With many of us fearing public speaking more than we do our own deaths, its important to have a few tricks up your sleeve to manage the anxiety that comes along with this fear-inducing activity.
This weekend, I was asked to give a presentation for a small networking group on the 4 keys to influence. It was my first time doing this particular presentation and my first time in front of this group.
I've given presentations for larger groups and know that I'm a relatively competent speaker/facilitator, but I still get nervous each and every time I take on the task of leading a group of any size. So how do I manage that fear and anxiety while still performing?
Here's my speakers jitter checklist:
1) Put on my superman cape (aka, dress like a BOSS)
Everyone has their personal version of a superman cape. Mine is a comfortable pair of pants, a ruffled blouse, and a well-cut blazer. Whatever yours is, you need to make sure it's available, clean, and pressed for the big day so you can feel like the powerful beast of a superhero you are.
2) Forgo the morning brew
Caffeine is known to exaggerate our stress response, so I commonly avoid coffee, tea and soda drinks before any stressful event where I need to perform at a high level. Because I'm already feeling stressed, it helps to make sure I don't add insult to injury with coffee.
3) I put on my pre-show playlist
I have compiled myself a great playlist of what I like to call "Boss Music." It's mainly a mixture of Niki Minaj, Beyonce's Sasha Fierce album, and a little Eminem, among others. The music is full of affirmations that I repeat out loud as I sing the playlist on the way to the event.
4) Arrive early and claim the space
It's our natural inclination to feel more comfortable in a space we've become familiar with. By getting to know the space ahead of time, you release some of the fears that naturally occur when we're in a new place. Make sure you know where the entrances are and position yourself in a way that allows you to see when people walk into the room. This will increase your sense of safety and reduce your stress level.
These are a few of my most important jitter relievers. Do you have one that you like to use? Tell me how you relieve your pre-show fears.
The Thing We Fear More Than Death, Psychology Today Blog
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"Sherry, It's good to see you. How have you been?" Jacki asked.
"Really busy. I have so much work to do this week," Sherry replied, looking at her computer screen.
"Let me know if you'd like a walking buddy to take a break sometime," Jacki requested with a smile.
"Sure, but like I said I'm really busy," replied Sherry, half glancing at Jacki. "I'll let you know if I can ever take a break."
Does this dialogue sound familiar to you? Does Sherry remind you of someone you know at work? Does she remind you of yourself?
Let's analyze this situation by asking a few questions first.
In this exchange, Jacki probably walked away feeling that Sherry doesn't want to spend time with her. She may even feel slighted by the way Sherry failed to fully engage with her. Had Sherry spent just 1-2 minutes fully engaging with Jacki, she might have avoided making her feel so badly about trying to spend time with a friend.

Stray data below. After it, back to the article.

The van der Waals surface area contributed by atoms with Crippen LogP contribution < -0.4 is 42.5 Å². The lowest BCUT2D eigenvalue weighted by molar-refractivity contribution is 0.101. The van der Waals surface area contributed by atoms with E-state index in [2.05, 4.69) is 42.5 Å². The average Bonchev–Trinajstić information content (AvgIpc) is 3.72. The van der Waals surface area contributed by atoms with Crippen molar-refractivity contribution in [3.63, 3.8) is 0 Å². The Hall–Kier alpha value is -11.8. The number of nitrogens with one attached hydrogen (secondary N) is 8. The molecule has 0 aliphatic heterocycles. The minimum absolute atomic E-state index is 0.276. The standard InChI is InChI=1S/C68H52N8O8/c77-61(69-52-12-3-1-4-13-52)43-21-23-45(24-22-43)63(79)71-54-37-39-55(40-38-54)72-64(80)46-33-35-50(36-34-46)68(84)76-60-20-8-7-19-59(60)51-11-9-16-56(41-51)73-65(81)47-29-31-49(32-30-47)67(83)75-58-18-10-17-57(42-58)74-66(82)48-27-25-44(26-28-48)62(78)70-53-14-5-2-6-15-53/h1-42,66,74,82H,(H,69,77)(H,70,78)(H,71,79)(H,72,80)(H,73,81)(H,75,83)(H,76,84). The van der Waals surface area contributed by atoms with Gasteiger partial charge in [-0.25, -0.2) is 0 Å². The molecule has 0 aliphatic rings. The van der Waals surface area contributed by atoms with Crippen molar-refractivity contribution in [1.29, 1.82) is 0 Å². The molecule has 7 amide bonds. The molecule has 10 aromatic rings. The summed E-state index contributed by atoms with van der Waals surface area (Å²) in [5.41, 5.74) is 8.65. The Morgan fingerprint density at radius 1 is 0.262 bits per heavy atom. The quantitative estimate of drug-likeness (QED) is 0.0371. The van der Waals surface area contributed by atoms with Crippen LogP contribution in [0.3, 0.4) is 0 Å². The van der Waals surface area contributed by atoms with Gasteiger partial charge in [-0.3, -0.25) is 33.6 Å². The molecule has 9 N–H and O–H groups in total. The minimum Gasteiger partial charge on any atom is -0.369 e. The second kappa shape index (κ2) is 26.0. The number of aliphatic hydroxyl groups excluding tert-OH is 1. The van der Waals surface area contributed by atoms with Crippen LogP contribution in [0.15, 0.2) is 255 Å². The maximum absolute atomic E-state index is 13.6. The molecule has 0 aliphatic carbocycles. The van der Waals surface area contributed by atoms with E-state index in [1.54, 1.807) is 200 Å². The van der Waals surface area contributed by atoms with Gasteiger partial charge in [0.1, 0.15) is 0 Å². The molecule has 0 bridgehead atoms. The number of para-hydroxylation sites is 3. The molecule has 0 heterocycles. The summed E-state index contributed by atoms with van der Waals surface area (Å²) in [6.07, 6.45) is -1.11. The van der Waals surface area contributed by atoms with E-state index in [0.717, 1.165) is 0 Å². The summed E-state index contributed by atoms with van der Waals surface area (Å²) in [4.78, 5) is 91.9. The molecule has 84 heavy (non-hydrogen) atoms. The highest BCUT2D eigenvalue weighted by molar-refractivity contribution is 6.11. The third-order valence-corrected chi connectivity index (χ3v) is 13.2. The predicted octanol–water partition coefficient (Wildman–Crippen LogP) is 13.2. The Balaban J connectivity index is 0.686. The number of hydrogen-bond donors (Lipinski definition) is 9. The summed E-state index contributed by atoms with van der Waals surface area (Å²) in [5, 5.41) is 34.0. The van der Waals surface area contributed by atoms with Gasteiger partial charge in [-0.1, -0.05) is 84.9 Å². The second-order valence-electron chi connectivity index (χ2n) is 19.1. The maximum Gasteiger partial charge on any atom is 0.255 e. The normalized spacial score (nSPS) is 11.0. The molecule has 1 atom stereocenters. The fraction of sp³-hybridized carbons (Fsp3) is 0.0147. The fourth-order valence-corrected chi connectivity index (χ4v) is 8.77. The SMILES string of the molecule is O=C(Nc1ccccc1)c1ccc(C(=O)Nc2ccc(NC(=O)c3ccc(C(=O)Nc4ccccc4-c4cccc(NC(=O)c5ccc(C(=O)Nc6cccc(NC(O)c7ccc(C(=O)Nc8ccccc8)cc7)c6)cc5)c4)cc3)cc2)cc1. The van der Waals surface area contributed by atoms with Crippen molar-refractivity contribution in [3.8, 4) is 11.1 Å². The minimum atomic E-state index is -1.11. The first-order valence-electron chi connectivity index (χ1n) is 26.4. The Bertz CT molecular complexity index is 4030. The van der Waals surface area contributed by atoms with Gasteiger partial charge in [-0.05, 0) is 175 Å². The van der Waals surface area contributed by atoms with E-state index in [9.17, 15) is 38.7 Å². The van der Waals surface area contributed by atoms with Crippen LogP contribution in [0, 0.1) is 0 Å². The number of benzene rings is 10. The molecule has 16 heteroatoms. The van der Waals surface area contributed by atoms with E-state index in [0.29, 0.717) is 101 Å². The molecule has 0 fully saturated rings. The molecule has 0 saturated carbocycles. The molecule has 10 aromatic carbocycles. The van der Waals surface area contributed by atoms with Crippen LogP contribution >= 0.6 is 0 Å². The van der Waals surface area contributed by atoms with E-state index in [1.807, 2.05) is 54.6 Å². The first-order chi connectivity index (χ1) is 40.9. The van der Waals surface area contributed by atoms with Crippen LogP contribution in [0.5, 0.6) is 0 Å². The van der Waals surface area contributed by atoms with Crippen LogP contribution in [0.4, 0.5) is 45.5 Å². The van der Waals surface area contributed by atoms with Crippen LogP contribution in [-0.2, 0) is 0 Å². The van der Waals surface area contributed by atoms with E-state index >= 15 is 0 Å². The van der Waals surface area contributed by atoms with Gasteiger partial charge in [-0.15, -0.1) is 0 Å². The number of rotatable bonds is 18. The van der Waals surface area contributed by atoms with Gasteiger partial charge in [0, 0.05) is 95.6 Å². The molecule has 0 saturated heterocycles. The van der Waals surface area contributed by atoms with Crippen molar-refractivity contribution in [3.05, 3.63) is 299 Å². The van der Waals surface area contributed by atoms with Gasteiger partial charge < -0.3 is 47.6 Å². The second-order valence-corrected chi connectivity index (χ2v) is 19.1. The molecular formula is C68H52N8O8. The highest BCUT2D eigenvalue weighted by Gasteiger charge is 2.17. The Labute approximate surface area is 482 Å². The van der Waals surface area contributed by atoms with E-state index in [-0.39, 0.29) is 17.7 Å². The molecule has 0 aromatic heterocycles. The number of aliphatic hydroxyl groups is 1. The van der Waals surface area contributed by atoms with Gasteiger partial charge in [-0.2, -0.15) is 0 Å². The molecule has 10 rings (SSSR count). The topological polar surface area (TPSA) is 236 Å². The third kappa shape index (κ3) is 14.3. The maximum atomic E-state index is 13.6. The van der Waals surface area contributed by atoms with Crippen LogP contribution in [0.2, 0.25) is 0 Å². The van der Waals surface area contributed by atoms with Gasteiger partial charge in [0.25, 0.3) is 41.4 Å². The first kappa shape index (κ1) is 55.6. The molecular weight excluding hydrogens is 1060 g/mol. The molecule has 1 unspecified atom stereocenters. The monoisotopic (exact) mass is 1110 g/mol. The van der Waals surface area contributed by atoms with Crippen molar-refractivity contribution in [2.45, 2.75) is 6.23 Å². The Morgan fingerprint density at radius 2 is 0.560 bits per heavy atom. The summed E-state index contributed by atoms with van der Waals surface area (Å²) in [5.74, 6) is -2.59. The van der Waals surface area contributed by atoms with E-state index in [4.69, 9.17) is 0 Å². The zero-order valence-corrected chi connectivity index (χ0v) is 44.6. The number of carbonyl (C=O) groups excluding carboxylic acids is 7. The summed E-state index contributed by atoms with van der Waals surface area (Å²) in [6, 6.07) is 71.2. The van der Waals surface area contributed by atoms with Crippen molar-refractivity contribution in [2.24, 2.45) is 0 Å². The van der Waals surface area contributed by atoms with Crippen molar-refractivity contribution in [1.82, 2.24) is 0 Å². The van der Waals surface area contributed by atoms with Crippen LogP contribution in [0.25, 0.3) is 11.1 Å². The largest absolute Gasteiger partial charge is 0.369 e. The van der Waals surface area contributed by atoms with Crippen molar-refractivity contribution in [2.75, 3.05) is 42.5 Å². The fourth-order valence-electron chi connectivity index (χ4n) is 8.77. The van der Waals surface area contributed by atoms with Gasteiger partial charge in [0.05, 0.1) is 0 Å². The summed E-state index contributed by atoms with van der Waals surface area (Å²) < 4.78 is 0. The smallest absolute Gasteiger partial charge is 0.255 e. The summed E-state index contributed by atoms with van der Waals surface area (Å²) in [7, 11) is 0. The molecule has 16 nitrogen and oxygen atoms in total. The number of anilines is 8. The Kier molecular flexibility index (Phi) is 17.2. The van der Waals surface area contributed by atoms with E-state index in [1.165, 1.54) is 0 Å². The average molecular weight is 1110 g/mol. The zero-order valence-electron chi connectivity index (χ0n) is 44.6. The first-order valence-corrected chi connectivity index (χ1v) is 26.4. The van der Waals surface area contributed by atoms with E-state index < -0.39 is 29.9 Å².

What is a "half glance"?
The half glance is when you're talking to someone, but you're focused on something else at the same time. We're all guilty of it sometimes, but it becomes a problem when we're spending more time not connecting than we spend actually connecting with other people.
As human beings, we're natural connectors. We crave interactions with others, so when we do the opposite it hurts us by holding us back from our authenticity.
The next time you find yourself in the midst of a half glance, put down your iPhone, step away from the computer, and turn your body fully towards the person talking to you. Nothing should stop you from spending a couple of minutes engaging with a colleague or friend.
Tip: If you're really busy you can still take a few seconds to fully engage with the person who is talking with you. Give them just a minute of attention, then stop them and explain that you have a priority to handle, but will catch up with them at a later time. Be specific about your intentions and follow up when you said you will. This will help you avoid disappointing the other person and also builds trust in the relationship.
Get your free copy of "The 4 Keys to Influence" workbook to create your plan for being more influential in your career.
What happens when you ask someone "how are you?"and actually wait for an answer?
It happened to me at a Starbucks one morning. Trust me, it's a weird story.
I wake up groggy and mean. Not sure why, but it's been that way for years. My sisters love to tell this awful Christmas morning story about trying to wake me up and getting slapped. I don't recall, but I can imagine it wasn't a pretty sight.
Anyways, I was at this Starbucks doing my normal groggy thing and looking down at my phone, my purse, and everything but anyone's eyes.
There were 3 baristas and the first one, a woman asked me "how are you?" but I'm pretty sure I ignored her completely.
Then, I encountered another barista, who asked "how are you?" I responded with "I'd like a Grande Soy Latte please" and continued to thumb through my phone to find the Starbucks app.
After scanning my app, I moved on to the end of the bar where I awaited my drink, when the 3rd barista asked me "how are you." At that point I knew this had to be a game, or else they all really wanted to know how I was.
Finally I just decided to answer him since he's looking me directly in the eyes, and I really had no where to go to escape his eye gaze. I said "I'm good." Then he asked "what do you have planned for today?" I scanned by brain for the answers and told him the stories of the two meetings I had planned, one with a former colleague that I was excited to chat with and another with a potential promotional partner for my women's group.
The barista congratulated me on my great plans and handed me my coffee. He looked me in the eyes and said "I hope both of your meetings are as great as you hope." With that, I walked out with my coffee.